Recipe – Hibiscus Happy Hair Oil
Hibiscus oil is said to help stimulate hair growth and regrowth along with helping to support scalp health as it is very high in amino acids and vitamin C.
You will need:
12 small or 6 large hibiscus flowers
10 hibiscus leaves
250ml coconut oil
Wash the hibiscus flowers and leaves and then leave to dry complete.
Using either a mortar and pestle, herb grinder or food processer, grind into a paste.
In a double boiler, melt the coconut oil slowly over a medium heat.
Remove from the heat and stir in the hibiscus paste. Pour into a sterilized glass jar and let cool before closing with lid.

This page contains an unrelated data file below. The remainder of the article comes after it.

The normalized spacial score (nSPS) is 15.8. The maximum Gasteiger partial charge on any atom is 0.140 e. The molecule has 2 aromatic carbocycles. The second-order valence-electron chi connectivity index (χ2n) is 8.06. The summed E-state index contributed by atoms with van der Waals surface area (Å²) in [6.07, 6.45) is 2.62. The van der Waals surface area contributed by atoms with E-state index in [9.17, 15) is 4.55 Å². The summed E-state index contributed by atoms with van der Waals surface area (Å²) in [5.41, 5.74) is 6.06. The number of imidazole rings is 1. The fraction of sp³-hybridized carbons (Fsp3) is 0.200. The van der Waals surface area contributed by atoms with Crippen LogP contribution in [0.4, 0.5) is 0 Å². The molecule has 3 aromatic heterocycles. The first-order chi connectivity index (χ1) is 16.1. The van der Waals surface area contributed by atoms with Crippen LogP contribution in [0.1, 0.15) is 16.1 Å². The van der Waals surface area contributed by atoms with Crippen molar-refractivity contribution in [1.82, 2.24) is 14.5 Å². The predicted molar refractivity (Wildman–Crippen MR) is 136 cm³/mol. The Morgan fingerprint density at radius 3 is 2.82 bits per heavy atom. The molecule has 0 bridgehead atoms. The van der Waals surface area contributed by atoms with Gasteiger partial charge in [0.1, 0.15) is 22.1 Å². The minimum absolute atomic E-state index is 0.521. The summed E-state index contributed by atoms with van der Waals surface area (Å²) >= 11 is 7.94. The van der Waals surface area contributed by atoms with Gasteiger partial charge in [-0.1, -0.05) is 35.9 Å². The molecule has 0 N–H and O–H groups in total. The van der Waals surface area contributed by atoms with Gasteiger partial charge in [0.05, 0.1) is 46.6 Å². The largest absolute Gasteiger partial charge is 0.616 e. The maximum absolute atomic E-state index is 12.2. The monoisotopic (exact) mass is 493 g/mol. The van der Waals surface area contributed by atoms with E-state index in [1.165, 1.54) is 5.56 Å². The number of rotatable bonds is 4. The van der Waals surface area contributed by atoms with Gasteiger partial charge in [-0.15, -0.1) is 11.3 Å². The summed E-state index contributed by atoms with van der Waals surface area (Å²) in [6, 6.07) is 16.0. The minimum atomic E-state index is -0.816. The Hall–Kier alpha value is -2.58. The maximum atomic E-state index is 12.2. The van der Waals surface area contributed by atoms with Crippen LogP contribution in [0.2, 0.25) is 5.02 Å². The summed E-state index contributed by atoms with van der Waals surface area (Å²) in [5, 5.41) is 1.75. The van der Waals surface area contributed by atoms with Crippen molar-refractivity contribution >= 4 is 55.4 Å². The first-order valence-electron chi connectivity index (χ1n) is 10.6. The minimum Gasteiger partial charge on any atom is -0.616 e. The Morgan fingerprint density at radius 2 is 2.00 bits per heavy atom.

Leave for 24 hours before using.
Keep in the fridge for up to a year and in a dark, cool cupboard for up to six months.
While hair is dry, massage a couple of tablespoons into the scalp and work through to the ends of the hair.
Leave on for 15 mins for oily hair/scalp and up to an hour for very dry or damaged hair/scalp. Then, wash hair as normal.
Upcoming Gardening Events
9th October: Birdscape your Garden Workshop. Kariong Eco Garden www.cen.org.au
14th October: Green Living online: Composting webinar www.centralcoast.nsw.gov.au
All days: Edogawa Commemorative Gardens has reopened www.centralcoast.nsw.gov.au
Cheralyn Darcey is a gardening author, community garden coordinator and along with Pete Little, hosts ‘The Gardening Gang’ 8am every Saturday on Coast FM.